Warner Bros.

10+ Movie Characters Who Deserved Better

Movies are a lot like life: it often doesn't go according to plan. And while Hollywood loves a good storybook ending, there's also a long list of characters who were left holding the short end of the stick.

Below are examples of 10+ movie characters who deserved better.

Some are heroes, others are villains, but all have been done an incredible injustice in one way or another.

Queen Amidala in *Star Wars: Episode III - Revenge Of The Sith*.

20th Century Fox

We're just supposed to believe that she simply loses her will to live?

For three films Padme was portrayed as a warrior princess and then at the last minute, you reduce her to nothing more than a damsel in distress?

Brooks in *The Shawshank Redemption*.

Columbia Pictures

Brooks spent most of his life locked away in Shawshank. His death was supposed to be a commentary on the dangers of institutionalizing human beings.

He deserved a modicum of happiness, not the end of a rope.

Henry Jones Sr. in *Indiana Jones And The Crystal Skull*.

Paramount Pictures

I firmly believe that Sean Connery and Harrison Ford make the best father/son duo in the history of cinema.

That's why it's so shocking to think that Henry's death wasn't even addressed in Crystal Skull! There was a brief shot of his photo with melancholy music playing in the background. That's it.

Sarah Connor in *T3: Rise Of The Machines*.

Sarah Connor was one of the first female action heroes of modern cinema. In T2, she turned her body into a weapon able to compete with the Terminator itself!

At least let her go out in a blaze of glory, not battling cancer off-screen.

Odin in *Thor: Ragnarok*.


Odin is actually one of the strongest characters in the entire MCU. Reducing him to a demented old man seemed like a betrayal.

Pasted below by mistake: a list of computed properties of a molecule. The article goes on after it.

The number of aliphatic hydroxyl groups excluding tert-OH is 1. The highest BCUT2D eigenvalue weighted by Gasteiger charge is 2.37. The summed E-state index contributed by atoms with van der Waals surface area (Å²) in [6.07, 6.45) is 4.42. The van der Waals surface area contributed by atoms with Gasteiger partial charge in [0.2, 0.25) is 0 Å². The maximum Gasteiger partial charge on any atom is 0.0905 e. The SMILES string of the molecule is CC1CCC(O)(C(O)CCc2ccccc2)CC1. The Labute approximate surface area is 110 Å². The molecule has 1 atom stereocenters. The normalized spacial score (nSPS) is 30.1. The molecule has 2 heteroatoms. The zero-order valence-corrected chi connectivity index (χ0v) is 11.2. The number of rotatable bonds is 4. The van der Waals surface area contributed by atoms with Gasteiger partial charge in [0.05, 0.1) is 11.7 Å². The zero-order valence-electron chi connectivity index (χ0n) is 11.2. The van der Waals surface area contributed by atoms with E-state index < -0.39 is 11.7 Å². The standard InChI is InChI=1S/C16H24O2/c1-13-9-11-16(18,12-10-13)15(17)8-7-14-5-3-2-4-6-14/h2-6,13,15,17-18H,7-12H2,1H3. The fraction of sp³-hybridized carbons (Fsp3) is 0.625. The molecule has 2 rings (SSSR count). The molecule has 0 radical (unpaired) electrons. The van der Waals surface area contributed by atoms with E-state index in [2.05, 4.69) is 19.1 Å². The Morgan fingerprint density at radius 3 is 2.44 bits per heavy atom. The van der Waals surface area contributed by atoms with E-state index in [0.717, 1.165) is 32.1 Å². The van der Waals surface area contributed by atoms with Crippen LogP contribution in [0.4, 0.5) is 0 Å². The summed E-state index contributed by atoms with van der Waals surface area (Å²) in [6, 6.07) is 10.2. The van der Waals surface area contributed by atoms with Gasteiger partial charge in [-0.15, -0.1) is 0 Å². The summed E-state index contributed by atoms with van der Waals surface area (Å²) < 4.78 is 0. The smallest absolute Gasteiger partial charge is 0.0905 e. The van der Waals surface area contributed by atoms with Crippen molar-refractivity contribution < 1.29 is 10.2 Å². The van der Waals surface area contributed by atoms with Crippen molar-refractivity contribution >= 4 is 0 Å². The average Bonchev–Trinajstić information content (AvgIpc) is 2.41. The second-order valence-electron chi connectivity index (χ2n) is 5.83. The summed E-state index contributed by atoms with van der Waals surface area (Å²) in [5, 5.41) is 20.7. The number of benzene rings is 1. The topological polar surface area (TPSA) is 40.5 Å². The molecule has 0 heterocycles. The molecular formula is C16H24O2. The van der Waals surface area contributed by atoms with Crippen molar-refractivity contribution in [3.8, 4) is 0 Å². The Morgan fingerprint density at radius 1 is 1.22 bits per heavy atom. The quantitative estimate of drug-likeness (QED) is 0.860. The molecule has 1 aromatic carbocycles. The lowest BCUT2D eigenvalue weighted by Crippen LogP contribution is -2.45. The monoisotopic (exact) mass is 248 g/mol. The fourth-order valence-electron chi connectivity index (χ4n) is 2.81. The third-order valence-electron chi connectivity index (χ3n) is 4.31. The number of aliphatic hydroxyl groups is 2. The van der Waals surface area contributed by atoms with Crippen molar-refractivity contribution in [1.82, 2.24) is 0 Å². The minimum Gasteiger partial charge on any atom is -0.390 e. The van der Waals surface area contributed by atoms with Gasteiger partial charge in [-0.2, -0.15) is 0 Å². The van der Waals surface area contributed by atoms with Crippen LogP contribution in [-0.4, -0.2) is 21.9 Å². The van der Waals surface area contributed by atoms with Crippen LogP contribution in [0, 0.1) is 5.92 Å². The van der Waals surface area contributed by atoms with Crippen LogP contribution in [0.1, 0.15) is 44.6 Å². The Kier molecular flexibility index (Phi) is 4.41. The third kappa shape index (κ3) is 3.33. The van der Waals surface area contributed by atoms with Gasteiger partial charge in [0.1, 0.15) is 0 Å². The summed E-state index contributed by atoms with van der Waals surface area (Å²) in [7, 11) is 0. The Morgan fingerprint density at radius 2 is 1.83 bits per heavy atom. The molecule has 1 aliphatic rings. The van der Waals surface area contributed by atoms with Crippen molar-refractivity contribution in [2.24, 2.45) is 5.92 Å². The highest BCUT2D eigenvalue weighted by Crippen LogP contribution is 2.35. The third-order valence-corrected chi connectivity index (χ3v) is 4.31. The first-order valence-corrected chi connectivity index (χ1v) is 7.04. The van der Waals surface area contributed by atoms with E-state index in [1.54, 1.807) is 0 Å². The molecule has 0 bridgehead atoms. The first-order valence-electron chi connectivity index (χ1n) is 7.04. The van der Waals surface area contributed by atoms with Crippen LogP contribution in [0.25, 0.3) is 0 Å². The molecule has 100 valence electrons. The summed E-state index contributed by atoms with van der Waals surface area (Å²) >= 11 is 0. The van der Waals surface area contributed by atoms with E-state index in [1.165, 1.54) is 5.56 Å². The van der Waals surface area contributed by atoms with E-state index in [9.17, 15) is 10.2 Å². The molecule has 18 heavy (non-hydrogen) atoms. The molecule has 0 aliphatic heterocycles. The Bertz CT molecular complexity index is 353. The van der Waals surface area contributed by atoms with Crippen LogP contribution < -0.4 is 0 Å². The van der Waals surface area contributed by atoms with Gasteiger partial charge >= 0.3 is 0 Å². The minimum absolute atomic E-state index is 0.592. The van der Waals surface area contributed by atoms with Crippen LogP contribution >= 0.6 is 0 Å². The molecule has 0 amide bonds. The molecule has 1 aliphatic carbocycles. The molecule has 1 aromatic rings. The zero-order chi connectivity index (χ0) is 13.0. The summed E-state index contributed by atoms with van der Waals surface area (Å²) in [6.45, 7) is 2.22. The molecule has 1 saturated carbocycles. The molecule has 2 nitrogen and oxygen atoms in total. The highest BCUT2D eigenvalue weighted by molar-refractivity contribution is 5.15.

Also, can someone please tell me what actually happened? He just turns into light and floats away; why?

Bane in *The Dark Knight Rises*.

Any actor who signs on to play a villain in the DCEU is fighting an uphill battle. Inevitably, they will be compared to Heath Ledger in The Dark Knight.

Tom Hardy's Bane might, therefore, be only second best but it's still an incredibly strong performance. Catwoman shooting him in the chest with a rocket seemed very deus ex-machina.

John 'Ray' Arnold in *Jurassic Park*.

Universal Pictures

You may remember Ray as the "Hold on to your butts" guy from Jurassic Park. This incredible line of dialogue is one of the most often quoted in the entire film!

Showing him as a dismembered arm and not giving him a proper on-screen death seemed like a cop-out.

Chief Martin Brody in *Jaws: The Revenge*.

Universal Pictures

Ugh. The Jaws franchise is a great argument for why filmmakers should never be allowed to do a sequel. Each film gets progressively worse.

In the fourth installment, we learn that Brody died of a heart attack. To make matters worse, it was caused from his fear of sharks!

Saruman in *The Lord Of The Rings: The Two Towers*.

The treatment of Saruman is borderline criminal.

Were it not for a deleted scene from the extended cut, audiences everywhere would have been left scratching their heads as to why the main villain of the first two films didn't bother to show up for the final battle?

Joe Brody in *Godzilla*.

Warner Bros.

Why was Bryan Cranston cast at all in this movie? He's dead and gone within the first half an hour of the film!

If the goal was to subvert expectations and turn movie customs on its head, then congratulations! You succeeded horribly.

Llewelyn Moss in *No Country For Old Men*.

Miramax Films

I am a firm advocate that no character should ever be killed off-screen. That goes double for the main characters!

But of course, the Coen brothers go and do just that. To this day, I couldn't tell you if I love or hate No Country For Old Men because of it.

Captain Steven Hiller in *Independence Day: Resurgence*.

Captain Steven Hiller once knocked out an alien with only one punch, exclaiming "Welcome to earth!" while he did it.

Glossing over his absence by attributing his death to a flight accident is an insult to his name.

Archibald Hicox in *Inglorious Basterds*.

The Weinstein Company

Archie was one of the most captivating characters of the entire film. But in pure Tarantino fashion, he's unceremoniously blown away right before our eyes.

The sudden nature of his death is what makes it most unnerving.

The Joker in *Suicide Squad*.

Warner Bros.

Was Jared Leto's Joker doomed, to begin with? There's an argument to be made. But without a doubt, the fault doesn't solely rest on his shoulders.

Perhaps if we'd gotten to see more than a combined 15 minutes of Joker time, the character could have evolved better.

Han Solo in *Star Wars: Episode VII - The Force Awakens*.


I don't care if Harrison Ford wanted to kill off the character. This space scoundrel is the entire reason why the resistance is alive to fight another day!

Han deserved more than a lightsaber in the belly.